Sunday, June 28, 2009
Sunday, June 21, 2009
Character and truth are at the heart of the photographs of the French artist known as "J.R". His work is inspired by those that often have no voice. He travels to violent places and interviews people who have been the victims of rape, abuse, discrimination, and poverty. Once he has an idea of who his subjects are, he photographs them, blows up the portraits to larger-than-life size, and plasters them on walls, buildings, and landmarks around the area. In this way, J.R. has much more in common with the graffiti artists who question the way public space is used. Most recently, J.R. has traveled to Africa and Brazil to focus on the women who have suffered through civil war.
The exhibition of the photographs in public spaces has given a voice to those who would otherwise be overlooked. While a photograph in a small frame has to be sought out and examined, J.R.'s images are just the opposite. A photograph which takes up the entire facade of a building confronts every person who is walking down the street.
Description: signed, titled, dated 2008 and numbered 2/3 on a label affixed to the
Medium: chromogenic print on metallic paper, mntd on aluminum
Year of Work: 2008
Size: Height 31.5 in.; Width 56.3 in.
Edition : 2/3
Sale of : Sotheby's New York: Wednesday, May 13, 2009 [Lot 00305]Contemporary Art Day Sale
Estimate: $10,000 - $12,000
Description: signed, dated 2008 and stamped on a label affixed to the
Medium: photographic print on paper mntd on wood
Year of Work: 2008
Size: Height 27.4 in.; Width 41.5 in.
Sale of : Sotheby's London: Friday, February 06, 2009 [Lot 00173]Contemporary Art Day Sale
Estimate: 10,000 - 15,000 BP ($14,615 -$ 21,923)
Sold For: 26,250 BP ($38,220 )
Sunday, June 14, 2009
Kaws OriginalFake Pillow, Brown, produced by Medicom Toy, $78 sold here
Kaws first became well known as a a graffiti artist around New York by placing his art atop bus stop advertisements, billboards, and walls. He has said he chose the moniker "Kaws" for no other reason than he liked the way the letters looked together in his graffiti script. Today, the artist finds himself in a place many professional artists would like to be: He's famous. But it is not the kind of fame that makes him known exclusively among wealthy collectors and art professionals. Kaws was born in 1974. He is part of generation "X" (an interesting coincidence since he likes to use the "X" in the place of eyes in many of his works). But like many of his generation, he is a man of many income streams. There is the art which can bring in a lot of money. Wikipedia says that the artist's sculpture "Wonderful World" recently sold in Japan for $400,000. There is also the clothing line, the toys, and the knicknacks which appeal to an entirely different group of buyers. These items are affordable and allow a younger consumer to know and appreciate his work.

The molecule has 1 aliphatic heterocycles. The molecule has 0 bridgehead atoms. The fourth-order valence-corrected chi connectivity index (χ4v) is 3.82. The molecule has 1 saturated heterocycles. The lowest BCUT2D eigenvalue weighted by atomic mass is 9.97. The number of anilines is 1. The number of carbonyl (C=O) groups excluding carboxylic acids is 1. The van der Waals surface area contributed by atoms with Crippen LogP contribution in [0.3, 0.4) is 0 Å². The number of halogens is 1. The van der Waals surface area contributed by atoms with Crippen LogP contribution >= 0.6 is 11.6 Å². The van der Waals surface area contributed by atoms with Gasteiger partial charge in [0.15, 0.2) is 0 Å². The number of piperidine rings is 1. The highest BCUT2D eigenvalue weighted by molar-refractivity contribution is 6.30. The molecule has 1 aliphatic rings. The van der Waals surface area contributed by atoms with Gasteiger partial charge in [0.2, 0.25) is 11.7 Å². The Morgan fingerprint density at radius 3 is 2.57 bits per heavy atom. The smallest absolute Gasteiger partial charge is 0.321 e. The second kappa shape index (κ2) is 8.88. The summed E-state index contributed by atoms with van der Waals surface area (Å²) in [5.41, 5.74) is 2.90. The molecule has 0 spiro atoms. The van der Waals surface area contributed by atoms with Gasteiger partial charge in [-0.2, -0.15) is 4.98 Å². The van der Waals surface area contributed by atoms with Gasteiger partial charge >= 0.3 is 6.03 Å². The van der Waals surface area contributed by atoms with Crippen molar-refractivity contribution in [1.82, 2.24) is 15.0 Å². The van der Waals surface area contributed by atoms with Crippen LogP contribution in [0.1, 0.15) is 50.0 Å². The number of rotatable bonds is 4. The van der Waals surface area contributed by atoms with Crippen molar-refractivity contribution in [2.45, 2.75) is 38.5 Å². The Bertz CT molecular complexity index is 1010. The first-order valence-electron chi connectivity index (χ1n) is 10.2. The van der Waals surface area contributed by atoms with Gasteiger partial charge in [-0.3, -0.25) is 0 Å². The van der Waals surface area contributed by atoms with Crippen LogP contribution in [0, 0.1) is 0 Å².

If creating a future market for his expensive works by grooming his young buyers now is an inventive tactic, then Kaw's ability to interest his own generation is nothing short of marketing genius. By taking familiar and comforting images such as the Smurfs, the Michelan Man, and the Simpsons and transforming them into something entirely new and recognizably "Kaws", Donnelly has enticed a market of buyers who find those images both familiar and new. And as any owner of Andy Warhol's Campbell's Soup cans could tell you: Familar + New = Vast Fortune.
Chum, painted cast vinyl, 2002, 13 X 8.5 X 4, edition of 500, stamped, Philips De Pury (London), Sept. 6, 2008, sold for $1,836